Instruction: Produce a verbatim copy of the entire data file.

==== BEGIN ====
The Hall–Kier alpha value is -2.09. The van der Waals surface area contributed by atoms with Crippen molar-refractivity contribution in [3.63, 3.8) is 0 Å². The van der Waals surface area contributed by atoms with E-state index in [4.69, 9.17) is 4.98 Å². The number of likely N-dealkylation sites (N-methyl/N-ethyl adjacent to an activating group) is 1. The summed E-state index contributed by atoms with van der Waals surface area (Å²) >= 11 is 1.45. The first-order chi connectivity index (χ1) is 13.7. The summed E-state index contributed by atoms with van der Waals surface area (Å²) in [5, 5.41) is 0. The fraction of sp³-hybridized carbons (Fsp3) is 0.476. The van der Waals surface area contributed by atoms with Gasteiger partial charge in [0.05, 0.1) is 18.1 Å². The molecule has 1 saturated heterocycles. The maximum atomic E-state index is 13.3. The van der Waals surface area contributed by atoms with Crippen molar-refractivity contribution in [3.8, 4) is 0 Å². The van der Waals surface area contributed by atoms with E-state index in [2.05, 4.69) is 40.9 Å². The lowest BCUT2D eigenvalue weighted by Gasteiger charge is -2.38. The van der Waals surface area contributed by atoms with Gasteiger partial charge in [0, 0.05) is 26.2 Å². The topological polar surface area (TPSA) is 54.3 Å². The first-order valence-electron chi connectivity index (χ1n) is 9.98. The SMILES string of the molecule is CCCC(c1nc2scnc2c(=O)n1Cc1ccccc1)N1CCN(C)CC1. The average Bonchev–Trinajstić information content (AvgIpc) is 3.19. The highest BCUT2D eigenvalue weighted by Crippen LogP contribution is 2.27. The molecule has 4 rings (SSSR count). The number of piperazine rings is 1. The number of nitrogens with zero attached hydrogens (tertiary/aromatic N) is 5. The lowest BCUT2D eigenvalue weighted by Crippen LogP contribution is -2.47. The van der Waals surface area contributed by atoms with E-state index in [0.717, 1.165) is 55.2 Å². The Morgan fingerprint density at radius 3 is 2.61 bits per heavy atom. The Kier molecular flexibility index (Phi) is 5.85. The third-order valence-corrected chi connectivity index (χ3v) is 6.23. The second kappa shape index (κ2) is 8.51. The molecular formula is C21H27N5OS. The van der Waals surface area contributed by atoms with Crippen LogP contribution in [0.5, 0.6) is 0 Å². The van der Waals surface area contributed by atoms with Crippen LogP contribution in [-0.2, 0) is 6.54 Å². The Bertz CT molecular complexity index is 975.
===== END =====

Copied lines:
The Hall–Kier alpha value is -2.09. The van der Waals surface area contributed by atoms with Crippen molar-refractivity contribution in [3.63, 3.8) is 0 Å². The van der Waals surface area contributed by atoms with E-state index in [4.69, 9.17) is 4.98 Å². The number of likely N-dealkylation sites (N-methyl/N-ethyl adjacent to an activating group) is 1. The summed E-state index contributed by atoms with van der Waals surface area (Å²) >= 11 is 1.45. The first-order chi connectivity index (χ1) is 13.7. The summed E-state index contributed by atoms with van der Waals surface area (Å²) in [5, 5.41) is 0. The fraction of sp³-hybridized carbons (Fsp3) is 0.476. The van der Waals surface area contributed by atoms with Gasteiger partial charge in [0.05, 0.1) is 18.1 Å². The molecule has 1 saturated heterocycles. The maximum atomic E-state index is 13.3. The van der Waals surface area contributed by atoms with Crippen molar-refractivity contribution in [3.8, 4) is 0 Å². The van der Waals surface area contributed by atoms with E-state index in [2.05, 4.69) is 40.9 Å². The lowest BCUT2D eigenvalue weighted by Gasteiger charge is -2.38. The van der Waals surface area contributed by atoms with Gasteiger partial charge in [0, 0.05) is 26.2 Å². The topological polar surface area (TPSA) is 54.3 Å². The first-order valence-electron chi connectivity index (χ1n) is 9.98. The SMILES string of the molecule is CCCC(c1nc2scnc2c(=O)n1Cc1ccccc1)N1CCN(C)CC1. The average Bonchev–Trinajstić information content (AvgIpc) is 3.19. The highest BCUT2D eigenvalue weighted by Crippen LogP contribution is 2.27. The molecule has 4 rings (SSSR count). The number of piperazine rings is 1. The number of nitrogens with zero attached hydrogens (tertiary/aromatic N) is 5. The lowest BCUT2D eigenvalue weighted by Crippen LogP contribution is -2.47. The van der Waals surface area contributed by atoms with E-state index in [0.717, 1.165) is 55.2 Å². The Morgan fingerprint density at radius 3 is 2.61 bits per heavy atom. The Kier molecular flexibility index (Phi) is 5.85. The third-order valence-corrected chi connectivity index (χ3v) is 6.23. The second kappa shape index (κ2) is 8.51. The molecular formula is C21H27N5OS. The van der Waals surface area contributed by atoms with Crippen LogP contribution in [0.5, 0.6) is 0 Å². The van der Waals surface area contributed by atoms with Crippen LogP contribution in [-0.2, 0) is 6.54 Å². The Bertz CT molecular complexity index is 975.